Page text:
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What people think of internet dating

You filled out a questionnaire, fed it into the machine, and almost instantly received a card with the name and address of a like-minded participant in some far-flung locale—your ideal match. He called up his friend Robert Ross, a programmer at I. M., and they began considering ways to adapt this approach to find matches closer to home. “This loser happens to be a talented fashion illustrator for one of New York’s largest advertising agencies.

Online dating sites, whatever their more mercenary motives, draw on the premise that there has got to be a better way.

They approach the primeval mystery of human attraction with a systematic and almost Promethean hand.

They’d heard about some students at Harvard who’d come up with a program called Operation Match, which used a computer to find dates for people. She makes Quiche Lorraine, plays chess, and like me she loves to ski. ”One day, a woman named Patricia Lahrmer, from 1010 WINS, a local radio station, came to to do an interview.

A year later, Altfest and Ross had a prototype, which they called Project , an acronym for Technical Automated Compatibility Testing—New York City’s first computer-dating service. She was the station’s first female reporter, and she had chosen, as her début feature, a three-part story on how New York couples meet.

You can get to thinking that the single ones are single for a reason.

Women were asked to look at a trio of sketches of men in various settings, and to say where they’d prefer to find their ideal man: in camp chopping wood, in a studio painting a canvas, or in a garage working a pillar drill. 1400 Series computer, which then spit out your matches: five blue cards, if you were a woman, or five pink ones, if you were a man.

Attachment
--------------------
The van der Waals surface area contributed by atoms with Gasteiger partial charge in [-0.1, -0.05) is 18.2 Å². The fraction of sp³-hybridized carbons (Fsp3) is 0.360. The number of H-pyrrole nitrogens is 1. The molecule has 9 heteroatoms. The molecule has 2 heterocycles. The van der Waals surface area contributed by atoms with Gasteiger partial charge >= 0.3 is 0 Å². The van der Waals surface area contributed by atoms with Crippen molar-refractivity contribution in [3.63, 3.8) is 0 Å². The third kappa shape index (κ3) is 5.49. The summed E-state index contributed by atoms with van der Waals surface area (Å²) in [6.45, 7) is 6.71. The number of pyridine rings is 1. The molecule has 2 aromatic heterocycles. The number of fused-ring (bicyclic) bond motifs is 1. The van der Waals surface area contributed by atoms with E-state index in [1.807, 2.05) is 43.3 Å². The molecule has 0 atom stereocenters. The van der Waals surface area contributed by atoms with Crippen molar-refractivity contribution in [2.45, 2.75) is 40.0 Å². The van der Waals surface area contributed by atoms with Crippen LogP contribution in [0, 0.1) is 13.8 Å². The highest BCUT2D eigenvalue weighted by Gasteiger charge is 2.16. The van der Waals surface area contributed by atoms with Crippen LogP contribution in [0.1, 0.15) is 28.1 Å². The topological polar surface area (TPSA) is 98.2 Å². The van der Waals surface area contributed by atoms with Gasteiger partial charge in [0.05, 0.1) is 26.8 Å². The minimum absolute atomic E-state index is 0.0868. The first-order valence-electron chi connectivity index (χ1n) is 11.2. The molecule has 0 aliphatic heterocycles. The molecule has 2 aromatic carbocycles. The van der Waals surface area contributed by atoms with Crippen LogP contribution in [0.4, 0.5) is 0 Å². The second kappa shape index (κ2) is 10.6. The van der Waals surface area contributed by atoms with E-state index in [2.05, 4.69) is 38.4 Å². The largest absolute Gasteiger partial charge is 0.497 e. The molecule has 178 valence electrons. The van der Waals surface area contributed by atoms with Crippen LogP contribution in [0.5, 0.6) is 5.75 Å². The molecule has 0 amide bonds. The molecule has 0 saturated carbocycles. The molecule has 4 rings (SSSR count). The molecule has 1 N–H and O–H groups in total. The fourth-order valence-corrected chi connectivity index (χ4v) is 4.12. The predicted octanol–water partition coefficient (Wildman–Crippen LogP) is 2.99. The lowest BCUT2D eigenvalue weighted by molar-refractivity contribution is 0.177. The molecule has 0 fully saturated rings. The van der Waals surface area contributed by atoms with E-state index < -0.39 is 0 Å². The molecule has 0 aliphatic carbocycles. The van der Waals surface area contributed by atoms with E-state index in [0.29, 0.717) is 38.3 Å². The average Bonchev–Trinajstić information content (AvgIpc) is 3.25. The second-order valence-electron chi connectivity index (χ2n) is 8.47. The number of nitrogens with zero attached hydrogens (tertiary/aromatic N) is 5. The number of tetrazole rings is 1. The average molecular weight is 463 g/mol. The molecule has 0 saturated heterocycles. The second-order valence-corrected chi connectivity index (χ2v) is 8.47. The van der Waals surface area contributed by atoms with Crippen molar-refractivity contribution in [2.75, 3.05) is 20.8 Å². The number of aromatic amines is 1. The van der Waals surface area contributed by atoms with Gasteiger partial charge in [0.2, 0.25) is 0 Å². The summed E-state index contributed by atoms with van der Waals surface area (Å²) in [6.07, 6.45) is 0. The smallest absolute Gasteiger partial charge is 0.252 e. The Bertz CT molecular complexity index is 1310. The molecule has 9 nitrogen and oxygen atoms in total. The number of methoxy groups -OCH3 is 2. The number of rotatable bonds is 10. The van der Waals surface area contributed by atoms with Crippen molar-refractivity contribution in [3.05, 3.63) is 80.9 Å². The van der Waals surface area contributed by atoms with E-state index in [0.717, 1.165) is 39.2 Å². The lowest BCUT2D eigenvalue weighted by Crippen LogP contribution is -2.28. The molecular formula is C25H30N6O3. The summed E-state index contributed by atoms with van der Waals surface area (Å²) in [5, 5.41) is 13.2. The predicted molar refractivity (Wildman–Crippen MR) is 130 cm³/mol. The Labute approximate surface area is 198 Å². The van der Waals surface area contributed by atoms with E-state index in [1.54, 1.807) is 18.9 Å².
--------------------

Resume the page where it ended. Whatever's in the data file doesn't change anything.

Bdend-1g /* Trending Now */ /* Center Rail */ #ya-center-rail .profile-banner-default .ya-ba-title #Stencil . Bgc-lgr #ya-best-answer, #ya-qpage-msg, #ya-question-detail, li.ya-other-answer .tupwrap .comment-text /* Right Rail */ #Stencil . Bxsh-003-prpl #yai-q-answer, #ya-trending, #ya-related-questions h2. Fw-300 .qstn-title #ya-trending-questions-show-more, #ya-related-questions-show-more #ya-trending-questions-more, #ya-related-questions-more /* DMROS */ .The twentieth century reduced it all to smithereens.The Pill, women in the workforce, widespread deferment of marriage, rising divorce rates, gay rights—these set off a prolonged but erratic improvisation on a replacement. Another question, in a section called “Philosophy of Life Values,” read, “Had I the ability I would most like to do the work of (choose two): (1) Schweitzer. (3) Picasso.” Some of the questions were gender-specific.They started seeing each other, and two years afterward they were married.the fall of 1964, on a visit to the World’s Fair, in Queens, Lewis Altfest, a twenty-five-year-old accountant, came upon an open-air display called the Parker Pen Pavilion, where a giant computer clicked and whirred at the job of selecting foreign pen pals for curious pavilion visitors. Within a year, more than five thousand subscribers had signed on. It would invite dozens of matched couples to singles parties, knowing that people might be more comfortable in a group setting. They wound up in the pages of the New York subscriber.